• Bone marrow stromal cells;
  • Reactive oxygen species;
  • Micronuclei;
  • Selenoproteins;
  • Tissue engineering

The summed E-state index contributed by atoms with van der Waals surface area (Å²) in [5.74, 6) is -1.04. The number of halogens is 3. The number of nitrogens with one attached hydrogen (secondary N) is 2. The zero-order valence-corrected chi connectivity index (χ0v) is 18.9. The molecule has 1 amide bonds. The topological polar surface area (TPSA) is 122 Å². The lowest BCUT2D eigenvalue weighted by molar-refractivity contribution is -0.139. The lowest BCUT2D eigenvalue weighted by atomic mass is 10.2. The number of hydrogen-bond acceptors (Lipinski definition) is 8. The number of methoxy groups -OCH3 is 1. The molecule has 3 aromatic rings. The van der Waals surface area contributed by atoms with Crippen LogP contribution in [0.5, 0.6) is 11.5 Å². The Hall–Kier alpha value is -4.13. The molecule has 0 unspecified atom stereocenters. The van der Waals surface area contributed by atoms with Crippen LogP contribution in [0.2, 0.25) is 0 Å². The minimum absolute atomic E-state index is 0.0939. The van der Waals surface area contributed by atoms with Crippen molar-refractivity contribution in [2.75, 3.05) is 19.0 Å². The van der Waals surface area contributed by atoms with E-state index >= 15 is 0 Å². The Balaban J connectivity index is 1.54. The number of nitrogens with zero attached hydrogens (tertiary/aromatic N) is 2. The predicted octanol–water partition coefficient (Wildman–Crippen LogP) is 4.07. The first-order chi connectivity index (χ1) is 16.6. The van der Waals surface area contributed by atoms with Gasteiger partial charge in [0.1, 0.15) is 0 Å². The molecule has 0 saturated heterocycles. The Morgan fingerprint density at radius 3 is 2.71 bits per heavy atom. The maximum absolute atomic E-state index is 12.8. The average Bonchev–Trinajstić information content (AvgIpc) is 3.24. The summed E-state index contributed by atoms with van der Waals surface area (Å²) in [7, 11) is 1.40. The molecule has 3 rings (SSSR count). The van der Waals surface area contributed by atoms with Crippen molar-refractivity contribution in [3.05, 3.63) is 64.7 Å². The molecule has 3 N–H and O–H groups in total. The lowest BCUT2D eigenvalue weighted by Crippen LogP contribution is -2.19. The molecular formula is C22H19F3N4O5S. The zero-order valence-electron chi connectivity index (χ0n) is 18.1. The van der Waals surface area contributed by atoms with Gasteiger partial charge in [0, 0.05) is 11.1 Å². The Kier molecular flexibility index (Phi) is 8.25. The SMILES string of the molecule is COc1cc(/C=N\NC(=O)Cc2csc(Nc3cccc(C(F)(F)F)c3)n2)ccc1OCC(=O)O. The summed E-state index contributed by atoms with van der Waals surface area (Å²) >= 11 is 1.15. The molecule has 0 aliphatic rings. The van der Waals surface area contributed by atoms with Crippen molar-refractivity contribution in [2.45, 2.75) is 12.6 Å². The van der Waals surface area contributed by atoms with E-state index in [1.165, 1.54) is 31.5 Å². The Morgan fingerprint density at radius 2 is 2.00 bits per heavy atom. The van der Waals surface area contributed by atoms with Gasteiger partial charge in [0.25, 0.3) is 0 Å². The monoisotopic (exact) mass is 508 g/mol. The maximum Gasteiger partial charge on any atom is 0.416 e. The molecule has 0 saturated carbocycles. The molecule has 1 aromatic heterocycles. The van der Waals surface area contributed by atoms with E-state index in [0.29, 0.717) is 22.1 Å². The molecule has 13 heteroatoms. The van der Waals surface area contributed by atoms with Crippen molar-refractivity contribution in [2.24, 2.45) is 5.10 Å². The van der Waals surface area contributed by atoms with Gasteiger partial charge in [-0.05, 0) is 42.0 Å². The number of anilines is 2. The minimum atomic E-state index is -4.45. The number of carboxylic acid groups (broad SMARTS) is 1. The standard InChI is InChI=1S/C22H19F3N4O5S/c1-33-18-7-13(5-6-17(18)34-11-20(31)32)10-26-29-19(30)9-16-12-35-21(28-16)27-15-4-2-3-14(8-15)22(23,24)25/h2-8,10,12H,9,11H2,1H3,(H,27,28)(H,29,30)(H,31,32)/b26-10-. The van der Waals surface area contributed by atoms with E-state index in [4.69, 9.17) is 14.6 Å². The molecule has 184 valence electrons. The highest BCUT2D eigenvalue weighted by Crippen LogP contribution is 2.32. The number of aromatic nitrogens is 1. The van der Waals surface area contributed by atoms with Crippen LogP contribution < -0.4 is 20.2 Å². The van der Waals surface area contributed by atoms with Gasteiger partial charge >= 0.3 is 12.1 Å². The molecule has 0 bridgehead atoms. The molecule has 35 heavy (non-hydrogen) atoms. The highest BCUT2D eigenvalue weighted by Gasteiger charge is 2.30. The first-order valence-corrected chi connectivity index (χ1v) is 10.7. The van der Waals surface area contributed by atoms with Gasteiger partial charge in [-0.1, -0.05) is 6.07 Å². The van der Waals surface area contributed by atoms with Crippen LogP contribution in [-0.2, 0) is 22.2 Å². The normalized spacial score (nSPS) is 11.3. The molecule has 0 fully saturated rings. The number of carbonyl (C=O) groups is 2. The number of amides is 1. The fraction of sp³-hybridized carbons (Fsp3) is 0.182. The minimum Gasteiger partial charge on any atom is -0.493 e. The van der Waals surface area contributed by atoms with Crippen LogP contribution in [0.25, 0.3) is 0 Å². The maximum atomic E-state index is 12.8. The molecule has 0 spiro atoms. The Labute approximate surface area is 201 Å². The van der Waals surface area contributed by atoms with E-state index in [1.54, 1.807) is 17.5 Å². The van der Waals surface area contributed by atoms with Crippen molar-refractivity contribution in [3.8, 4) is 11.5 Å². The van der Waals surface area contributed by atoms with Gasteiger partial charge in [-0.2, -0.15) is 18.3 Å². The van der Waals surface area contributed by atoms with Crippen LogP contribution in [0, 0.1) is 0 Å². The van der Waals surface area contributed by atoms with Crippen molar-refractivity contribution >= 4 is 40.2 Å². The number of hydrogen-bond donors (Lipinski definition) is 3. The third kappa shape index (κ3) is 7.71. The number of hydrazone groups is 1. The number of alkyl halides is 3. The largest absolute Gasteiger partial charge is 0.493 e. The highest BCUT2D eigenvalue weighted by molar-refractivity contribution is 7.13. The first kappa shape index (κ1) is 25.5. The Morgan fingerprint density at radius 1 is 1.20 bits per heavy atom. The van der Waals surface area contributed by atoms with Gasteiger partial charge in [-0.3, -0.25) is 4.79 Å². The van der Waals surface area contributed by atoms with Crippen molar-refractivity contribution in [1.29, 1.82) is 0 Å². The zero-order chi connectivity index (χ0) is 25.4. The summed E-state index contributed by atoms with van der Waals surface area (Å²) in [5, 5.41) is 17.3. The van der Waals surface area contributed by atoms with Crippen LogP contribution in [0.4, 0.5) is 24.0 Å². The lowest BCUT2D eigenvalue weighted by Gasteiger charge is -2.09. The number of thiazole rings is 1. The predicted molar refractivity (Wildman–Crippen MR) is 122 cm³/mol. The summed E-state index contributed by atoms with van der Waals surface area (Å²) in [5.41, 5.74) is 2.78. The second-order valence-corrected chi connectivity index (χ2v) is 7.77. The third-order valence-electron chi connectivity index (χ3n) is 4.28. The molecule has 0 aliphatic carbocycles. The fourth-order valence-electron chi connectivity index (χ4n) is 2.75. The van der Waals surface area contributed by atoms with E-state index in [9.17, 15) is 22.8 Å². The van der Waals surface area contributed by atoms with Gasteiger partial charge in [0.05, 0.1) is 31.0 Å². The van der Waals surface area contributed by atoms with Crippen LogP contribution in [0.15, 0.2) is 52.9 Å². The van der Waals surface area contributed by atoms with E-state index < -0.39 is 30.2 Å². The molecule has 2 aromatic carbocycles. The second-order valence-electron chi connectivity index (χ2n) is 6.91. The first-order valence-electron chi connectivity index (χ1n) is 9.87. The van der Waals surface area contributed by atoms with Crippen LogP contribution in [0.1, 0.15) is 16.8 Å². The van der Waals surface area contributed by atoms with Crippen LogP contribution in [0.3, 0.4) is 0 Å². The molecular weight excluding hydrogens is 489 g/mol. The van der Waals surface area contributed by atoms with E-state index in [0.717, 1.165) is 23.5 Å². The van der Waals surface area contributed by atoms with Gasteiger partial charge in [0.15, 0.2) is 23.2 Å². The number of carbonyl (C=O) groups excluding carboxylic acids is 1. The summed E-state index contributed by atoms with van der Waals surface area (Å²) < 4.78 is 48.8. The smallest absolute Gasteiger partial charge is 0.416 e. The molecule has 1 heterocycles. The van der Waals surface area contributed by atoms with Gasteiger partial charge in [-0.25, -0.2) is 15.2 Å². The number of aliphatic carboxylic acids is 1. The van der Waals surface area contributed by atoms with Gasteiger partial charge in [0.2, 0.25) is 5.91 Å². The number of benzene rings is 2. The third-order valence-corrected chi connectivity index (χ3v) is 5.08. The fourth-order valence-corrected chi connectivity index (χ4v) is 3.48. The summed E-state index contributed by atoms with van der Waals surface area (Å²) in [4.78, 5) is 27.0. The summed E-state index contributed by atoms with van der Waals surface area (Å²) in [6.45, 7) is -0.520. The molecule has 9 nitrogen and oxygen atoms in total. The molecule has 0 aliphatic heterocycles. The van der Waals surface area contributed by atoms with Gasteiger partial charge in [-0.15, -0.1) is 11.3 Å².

Bone marrow stromal cells (BMSCs) and other cell populations derived from mesenchymal precursors are developed for cell-based therapeutic strategies and undergo cellular stress during ex vivo procedures. Reactive oxygen species (ROS) of cellular and environmental origin are involved in redox signaling, cumulative cell damage, senescence, and tumor development. Selenium-dependent (glutathione peroxidases [GPxs] and thioredoxin reductases [TrxRs]) and selenium-independent (superoxide dismutases [SODs] and catalase [CAT]) enzyme systems regulate cellular ROS steady state levels. SODs process superoxide anion to hydrogen peroxide, which is subsequently neutralized by GPx and CAT; TrxR neutralizes other ROS, such as peroxinitrite. Primary BMSCs and telomerase-immortalized human mesenchymal stem cells (hMSC-TERT) express GPx1–3, TrxR1, TrxR2, SOD1, SOD2, and CAT. We show here that in standard cell cultures (5%–10% fetal calf serum, 5–10 nM selenite), the activity of antioxidative selenoenzymes is impaired in hMSC-TERT and BMSCs. Under these conditions, the superoxide anion processing enzyme SOD1 is not sufficiently stimulated by an ROS load. Resulting oxidative stress favors generation of micronuclei in BMSCs. Supplementation of selenite (100 nM) restores basal GPx and TrxR activity, rescues basal and ROS-stimulated SOD1 mRNA expression and activity, and reduces ROS accumulation in hMSC-TERT and micronuclei generation in BMSCs. In conclusion, BMSCs in routine cell culture have low antioxi-dative capacity and are subjected to oxidative stress, as indicated by the generation of micronuclei. Selenite supplementation of BMSC cultures appears to be an important countermeasure to restore their antioxidative capacity and to reduce cell damage in the context of tissue engineering and transplantation procedures.